This is Alasdair Gray, of course, eminent man of Scottish letters and art, dedicated citizen of Glasgow and a close friend of Lochhead’s until his death in 2019. “I still think about him a lot,” she says.

Lochhead travelled in the decade after they first met – she lived in the US with one partner, a Jewish New Yorker, then moved first to Bristol and then Ankara with another, a Turk – but had settled back in Glasgow by the mid-1980s. By then she was married to architect Tom Logan, who died in 2010 and is memorialised in her poem Favourite Place.

In truth, estimating Liz Lochhead in terms of her impact and her place in the national psyche isn’t that tricky a job. Just look around you – look at her awards and honours, for a start, from her stint as Makar between 2011 and 2016 (she followed the great Edwin Morgan, first holder of the title) to the Queen’s Gold Medal for Poetry she won in 2015.

Previous winners have included Auden, Stevie Smith, Ted Hughes, Philip Larkin and another other hero of hers, Norman MacCaig. For a poet, that’s pretty good company.

Or look at her public stance on various political issues and her involvement in political campaigns, such as the movement for Scottish independence and the promotion of Palestinian rights.

“It’s apartheid, and people who deny it’s apartheid are denying the reality,” she says, reflecting on a trip she made to the West Bank a decade ago. It’s still a live issue, of course.

The war in Gaza continues and the week after we meet she’s due to join musician Karine Polwart on stage at a Medical Aid for Palestinians fund-raiser at St Mary’s Episcopal Cathedral in Edinburgh.

An issue closer to home: does she think she’ll see an independent Scotland in her lifetime?

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“I don’t know how long I’ll live,” she says by way of reply.

“I’m going to be 76 in December and my mum and dad were both dead by the time they were my age. Not that I’m planning to die, but on the other hand I’m not planning to live to 100 if I’m doolally. I’d like to have the wee cyanide pill somewhere. But no, I don’t think I’ll see an independent Scotland in my lifetime.”

Or look at her contribution to Scottish theatre. Inspired by attending plays at Glasgow’s Citizens Theatre for the democratising fee of 50p and energised politically by ground-breaking touring shows such as The Cheviot, The Stag, And The Black, Black Oil (“It was a big influence, more than I realised at the time”) she stepped into the world herself in the early 1980s.

“I like collaborative things, and it doesn’t get more collaborative than theatre,” she says simply. Since then she has written plays such as Blood And Ice (about Frankenstein author Mary Shelley) and Mary Queen Of Scots Got Her Head Chopped Off (self-explanatory that one), as well as critically-acclaimed adaptations into Scots of Molière’s Tartuffe.

“It just started coming out Scots, just like stuff from my granny,” she says of the Molière adaptation.

“And I found out I loved writing in rhyme, so I did that and it was a huge success. The other two great ones were The Misanthrope, which I did as Misery Guts, and The School For Wives, as Educating Agnes.”

She also adapted Euripides’s Medea for a production at the Edinburgh International Festival. Was the appeal partly about democratising these so-called classics? “I’ve got as much right to do them as everybody else,” she scoffs.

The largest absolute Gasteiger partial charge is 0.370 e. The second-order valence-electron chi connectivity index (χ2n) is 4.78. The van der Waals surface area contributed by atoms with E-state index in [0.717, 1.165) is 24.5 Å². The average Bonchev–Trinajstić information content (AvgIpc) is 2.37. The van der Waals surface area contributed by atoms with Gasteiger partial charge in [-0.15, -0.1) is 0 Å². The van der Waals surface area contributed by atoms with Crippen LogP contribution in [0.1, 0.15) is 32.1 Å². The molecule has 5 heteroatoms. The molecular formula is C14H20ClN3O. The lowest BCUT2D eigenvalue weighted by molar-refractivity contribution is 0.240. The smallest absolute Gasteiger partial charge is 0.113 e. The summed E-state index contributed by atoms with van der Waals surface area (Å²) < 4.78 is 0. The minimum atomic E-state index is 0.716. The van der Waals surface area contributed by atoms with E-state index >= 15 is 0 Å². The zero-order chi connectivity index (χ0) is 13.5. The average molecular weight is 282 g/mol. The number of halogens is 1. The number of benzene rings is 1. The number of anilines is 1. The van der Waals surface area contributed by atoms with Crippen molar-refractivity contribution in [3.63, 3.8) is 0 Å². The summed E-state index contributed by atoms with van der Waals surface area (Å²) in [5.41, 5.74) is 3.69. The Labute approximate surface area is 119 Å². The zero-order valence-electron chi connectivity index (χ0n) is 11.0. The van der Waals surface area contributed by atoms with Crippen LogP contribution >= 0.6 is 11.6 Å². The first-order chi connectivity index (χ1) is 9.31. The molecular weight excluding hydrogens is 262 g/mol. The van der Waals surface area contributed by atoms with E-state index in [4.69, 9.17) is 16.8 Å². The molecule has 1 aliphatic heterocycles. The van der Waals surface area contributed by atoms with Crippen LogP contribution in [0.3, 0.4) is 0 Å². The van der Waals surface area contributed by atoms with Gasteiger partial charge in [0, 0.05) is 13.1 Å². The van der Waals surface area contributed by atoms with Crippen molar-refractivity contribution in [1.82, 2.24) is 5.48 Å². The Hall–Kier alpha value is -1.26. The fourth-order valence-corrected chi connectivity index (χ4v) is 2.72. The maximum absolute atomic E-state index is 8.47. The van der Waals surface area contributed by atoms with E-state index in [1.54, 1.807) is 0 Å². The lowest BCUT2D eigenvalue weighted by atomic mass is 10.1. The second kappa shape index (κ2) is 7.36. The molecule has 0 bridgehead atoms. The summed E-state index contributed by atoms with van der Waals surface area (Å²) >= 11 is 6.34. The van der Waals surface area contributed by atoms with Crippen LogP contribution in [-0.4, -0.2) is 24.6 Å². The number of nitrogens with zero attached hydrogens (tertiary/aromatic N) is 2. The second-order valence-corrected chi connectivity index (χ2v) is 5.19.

Finally, just take a look at your children’s school books to judge Lochhead’s impact and relevance. More than a handful of her poems have made it into the school syllabus, no mean feat for a living poet.

Not that she is entirely approving of the selection. “People did them to death,” she says. “It’s not the way you encourage people to like poetry, going on about themes and talking about things you don’t know much about like enjambment [continuing a sentence beyond the end of a line].”

Still, is the modern 14-year-old pupil having their eyes opened by one of her poems so different from the girl she was encountering John Keats in the early 1960s? The circle of inspiration continues and, though she’s probably too self-effacing to admit it, she has a place in the cultural loop.

A story she tells illustrates it. She was accosted on the bus one day by “a big labourer guy”, member of an earlier generation of Scottish schoolchildren who had been introduced to her work by a teacher allowed more latitude than modern ones working to prescribed texts.

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“He said: ‘You’re that poetry woman, Liz isn’t it? We got this poem at school and it was the only thing that made any sense to me’.”

The poem was The Choosing, written when Lochhead was 18 and included in Memo For Spring. “It’s a poem that appeals to kids that are 16, 17, 18. They [the curriculum-setting Scottish Qualifications Authority] missed that out.”

Sticking with schools, one of her more curious sinecures was as writer-in-residence at Eton College, the storied public school and alma mater of characters such as Boris Johnson and Sir Jacob Rees-Mogg. How’s that for a culture clash?

“I stayed in a house in Eton,” she recalls. “The house master was a charming man, and little Lord Snooties would come and toast a crumpet and show me their poems. It was a wonderful three weeks. Very interesting. I realised it’s like university – Oxford or Cambridge – but for children.”

The Choosing is included in A Handsel, of course, but does the poet herself have a personal favourite among the 200-plus other poems?

“No,” she says, very emphatic.

“The favourite poem is the one that’s coming about. At first, when you’re working on one, you don’t know if you’re going to get there. But at a certain point you think: ‘I won’t get exactly what I wanted, but I’m going to get something’.”

A Handsel is vivid and indelible proof of that, over half a century of always getting something – and, as Scotland’s most esteemed living poet, of always giving something too.

A Handsel: New & Collected Poems by Liz Lochhead is out now (Polygon, £25)